Three Steps to Rebuilding Trust
First, they can break a relationship, and second, they all have to do with trust. Each of these hot-button areas for couples boils down to a sense of trust or lack thereof. Lack of trust, trust betrayed, and trust taken for granted can lead to the very worst emotional pain for one or both people in any relationship. Why is that?
Here’s why. Trust is THE cornerstone of any relationship. That’s true, not because I said so but because it is a universally accepted truth that has withstood the test of time. Trust is defined as the firm belief in the reliability, truth, ability, or strength of someone or something. From birth through the entirety of our lives, we need to trust that others and the world, in general, is basically a safe place and that our needs, hopefully, are going to have a good chance of being met.
A baby comes to TRUST that its parent will be there to care for and protect it when it signals (read: cries) that it needs something. A child TRUSTS that his or her parents will continue to be there and follow through on what they say, i.e., “I’ll pick you up at 11,” or even “Yes, I’ll bring your soccer shoes for practice when I pick you up later.”
Trust For Adults
One of the most common issues I see with married couples, no matter what issue they initially come to me for, is related to a diminished or lack of a sense of trust. The areas I mentioned at the beginning, finances, parenting, and infidelity, all relate to trust. Granted, some can have a more severe impact on the trust level, but they all do. Let’s explore this in more detail, as that will help understand the tips that will follow.
Dr. John Gottman, a leading researcher on relationships, has noted that the basis of trust is attunement (or being in harmony with). When a couple is in attunement, they are deeply understanding each other. Getting to that level of understanding often involves open and honest conversations about your feelings. Dr. Gottman has an acronym to describe this relationship between trust and attunement:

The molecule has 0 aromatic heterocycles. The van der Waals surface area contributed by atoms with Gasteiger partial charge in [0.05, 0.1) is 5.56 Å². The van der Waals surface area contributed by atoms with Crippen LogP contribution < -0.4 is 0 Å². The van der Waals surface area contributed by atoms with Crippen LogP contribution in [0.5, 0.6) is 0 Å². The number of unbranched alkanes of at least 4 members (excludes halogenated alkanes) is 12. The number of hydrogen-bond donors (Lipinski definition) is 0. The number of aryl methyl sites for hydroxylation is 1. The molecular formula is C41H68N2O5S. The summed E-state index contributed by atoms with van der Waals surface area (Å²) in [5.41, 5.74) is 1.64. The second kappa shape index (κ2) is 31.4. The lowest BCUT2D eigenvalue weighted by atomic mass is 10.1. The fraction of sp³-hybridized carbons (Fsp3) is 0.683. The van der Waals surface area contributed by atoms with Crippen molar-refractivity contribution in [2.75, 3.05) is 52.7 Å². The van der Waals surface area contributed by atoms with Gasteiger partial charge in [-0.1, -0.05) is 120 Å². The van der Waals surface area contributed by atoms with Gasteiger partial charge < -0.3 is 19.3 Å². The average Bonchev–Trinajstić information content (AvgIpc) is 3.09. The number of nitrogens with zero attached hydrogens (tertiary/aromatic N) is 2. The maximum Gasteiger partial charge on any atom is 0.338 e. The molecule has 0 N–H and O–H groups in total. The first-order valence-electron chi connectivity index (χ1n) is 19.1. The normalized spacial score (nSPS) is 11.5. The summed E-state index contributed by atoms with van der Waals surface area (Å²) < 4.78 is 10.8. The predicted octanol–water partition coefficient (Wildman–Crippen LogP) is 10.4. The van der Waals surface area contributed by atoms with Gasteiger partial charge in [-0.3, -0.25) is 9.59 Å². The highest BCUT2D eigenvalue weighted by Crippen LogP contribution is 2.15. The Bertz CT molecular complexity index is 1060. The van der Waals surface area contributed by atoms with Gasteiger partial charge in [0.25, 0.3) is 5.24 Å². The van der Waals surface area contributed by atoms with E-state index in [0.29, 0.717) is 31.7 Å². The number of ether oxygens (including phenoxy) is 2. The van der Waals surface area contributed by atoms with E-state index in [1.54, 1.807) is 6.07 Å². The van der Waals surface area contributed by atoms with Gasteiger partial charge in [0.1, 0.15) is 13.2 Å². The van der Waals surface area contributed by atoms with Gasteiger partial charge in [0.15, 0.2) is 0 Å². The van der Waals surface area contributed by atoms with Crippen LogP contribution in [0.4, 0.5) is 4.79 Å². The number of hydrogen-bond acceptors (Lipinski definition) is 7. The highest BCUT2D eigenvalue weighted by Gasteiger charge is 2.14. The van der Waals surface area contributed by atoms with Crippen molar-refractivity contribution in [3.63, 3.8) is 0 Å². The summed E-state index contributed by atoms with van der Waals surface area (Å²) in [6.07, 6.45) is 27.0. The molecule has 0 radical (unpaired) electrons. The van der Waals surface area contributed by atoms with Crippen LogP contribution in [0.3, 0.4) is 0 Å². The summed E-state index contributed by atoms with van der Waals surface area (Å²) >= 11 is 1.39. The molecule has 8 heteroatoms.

Embracing these aspects helps build trust. This is a process that can feel very solid from the beginning but, with courage and vulnerability, will have a much better chance of growing deeper over time.
How to Address the Issue of Trust
The very first thing I do when couples are sitting across from me in my office, is help them to understand that trust – or distrust – is what is most likely at the core of their issue.
Consider the couple who comes to me with the problem of finances; she maintains the family budget, and he feels that he is “on an allowance” and is unable to do the things he wants to at the moment (golf, hang out with his buddies, etc.) without permission.
Yes, there could be many things at play in this scenario. But for the sake of argument, let’s say it’s because deep down, she really doesn’t trust him to be responsible with the bank card.
Perhaps they have a history between them. Maybe once (or three times) she had money earmarked for bills in their joint checking account, and he spontaneously decided to treat his friends to a round of golf and didn’t tell her. This took more money out of the joint account than was available for incidental use, causing their account to bounce.
This made his wife furious, as she works very hard to save money, prepare for the future, and maintain a good financial standing. This happening more than once has caused them to seek help sorting this out, since the conflict rooted here has spilled over into other areas of their relationship.
Now they are in my office, fuming and resentful at the state of their relationship.
Three Steps to Regaining Trust
1. Talk Openly and Honestly – Without Judgement
My duty is to first help them see how the trust between them has been affected.
Perhaps the wife has a history of seeing family members not be financially prepared in old age, and saw them suffer because of it. This has made her so fearful, she is reluctant to spend money even on the smallest of indulgences.